LA Times op-ed shows liberal's muddled thinking on Wisconsin

The Los Angeles Times has an opinion column that slams Wisconsin Governor Walker for his decision to take on public unions in his state. The column is an illustration of how the "wise men and women" who run the editorial boards of many newspapers can tie themselves up in knots to support liberal policies - sometimes, as in this case, failing to follow their own logic.The column states that "it's no fault of Wisconsin's teachers and other state workers that past administrations have awarded overly generous contracts;" but then contradicts its own statement when it later admits that "all too often union representatives are negotiating with politicians who owe their jobs to union backing and who are spending money that isn't theirs."

State workers elect their union leaders; state workers are free to join a union. State workers are responsible for the actions their leaders take when they leverage union campaign money to influence politicians to reward state workers overly generous contracts that are bankrupting states across the nation.

The editorial board than suggests that instead of responding the way Walker did there might be another way that "labor union influence over elections could be curbed". The paper never mentions any ways to reduce labor union influence.

How could "labor influence over elections be curbed" without violating the Supreme Court decision regarding free speech and political campaigns.

In fact, Governor Walker is trying to reduce the influence of unions in politics by requiring unions be certified annually and by ending the practice of the state automatically taking union dues out of the paychecks of state workers and sending them into the union coffers. These are monies that union leaders then direct -at their own discretion - to politicians who support a big state agenda and big benefit packages for state workers.

 



The Los Angeles Times has an opinion column that slams Wisconsin Governor Walker for his decision to take on public unions in his state. The column is an illustration of how the "wise men and women" who run the editorial boards of many newspapers can tie themselves up in knots to support liberal policies - sometimes, as in this case, failing to follow their own logic.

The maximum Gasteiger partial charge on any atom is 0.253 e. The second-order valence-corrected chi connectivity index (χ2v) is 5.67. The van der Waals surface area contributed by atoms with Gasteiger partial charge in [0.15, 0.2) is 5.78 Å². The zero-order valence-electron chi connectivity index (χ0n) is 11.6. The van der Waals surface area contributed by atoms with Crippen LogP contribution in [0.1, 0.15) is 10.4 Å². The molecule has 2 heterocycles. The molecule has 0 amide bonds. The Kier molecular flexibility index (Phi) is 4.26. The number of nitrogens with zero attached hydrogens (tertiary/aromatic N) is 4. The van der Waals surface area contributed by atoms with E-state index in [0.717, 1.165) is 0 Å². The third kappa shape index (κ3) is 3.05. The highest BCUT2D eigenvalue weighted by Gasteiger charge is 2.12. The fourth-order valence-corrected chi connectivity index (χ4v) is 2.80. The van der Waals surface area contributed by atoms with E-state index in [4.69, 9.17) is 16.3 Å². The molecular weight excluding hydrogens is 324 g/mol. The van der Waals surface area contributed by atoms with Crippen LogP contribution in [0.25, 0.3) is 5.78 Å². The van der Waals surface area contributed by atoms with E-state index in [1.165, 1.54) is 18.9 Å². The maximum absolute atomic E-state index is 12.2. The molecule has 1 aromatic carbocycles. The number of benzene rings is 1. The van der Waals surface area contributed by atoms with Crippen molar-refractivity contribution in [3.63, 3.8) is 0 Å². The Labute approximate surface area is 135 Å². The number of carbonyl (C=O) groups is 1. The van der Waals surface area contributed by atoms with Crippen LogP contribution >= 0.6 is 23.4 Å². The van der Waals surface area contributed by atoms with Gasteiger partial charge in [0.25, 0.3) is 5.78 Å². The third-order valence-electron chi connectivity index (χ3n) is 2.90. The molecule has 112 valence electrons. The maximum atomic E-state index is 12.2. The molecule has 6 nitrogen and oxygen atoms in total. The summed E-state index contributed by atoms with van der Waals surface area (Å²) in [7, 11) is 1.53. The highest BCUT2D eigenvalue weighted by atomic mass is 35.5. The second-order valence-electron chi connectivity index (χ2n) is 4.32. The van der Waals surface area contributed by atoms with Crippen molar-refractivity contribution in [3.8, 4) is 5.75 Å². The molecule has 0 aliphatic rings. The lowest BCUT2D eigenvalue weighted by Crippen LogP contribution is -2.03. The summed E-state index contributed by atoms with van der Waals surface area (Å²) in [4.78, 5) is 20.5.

The column states that "it's no fault of Wisconsin's teachers and other state workers that past administrations have awarded overly generous contracts;" but then contradicts its own statement when it later admits that "all too often union representatives are negotiating with politicians who owe their jobs to union backing and who are spending money that isn't theirs."

State workers elect their union leaders; state workers are free to join a union. State workers are responsible for the actions their leaders take when they leverage union campaign money to influence politicians to reward state workers overly generous contracts that are bankrupting states across the nation.

The editorial board than suggests that instead of responding the way Walker did there might be another way that "labor union influence over elections could be curbed". The paper never mentions any ways to reduce labor union influence.

How could "labor influence over elections be curbed" without violating the Supreme Court decision regarding free speech and political campaigns.

In fact, Governor Walker is trying to reduce the influence of unions in politics by requiring unions be certified annually and by ending the practice of the state automatically taking union dues out of the paychecks of state workers and sending them into the union coffers. These are monies that union leaders then direct -at their own discretion - to politicians who support a big state agenda and big benefit packages for state workers.

 



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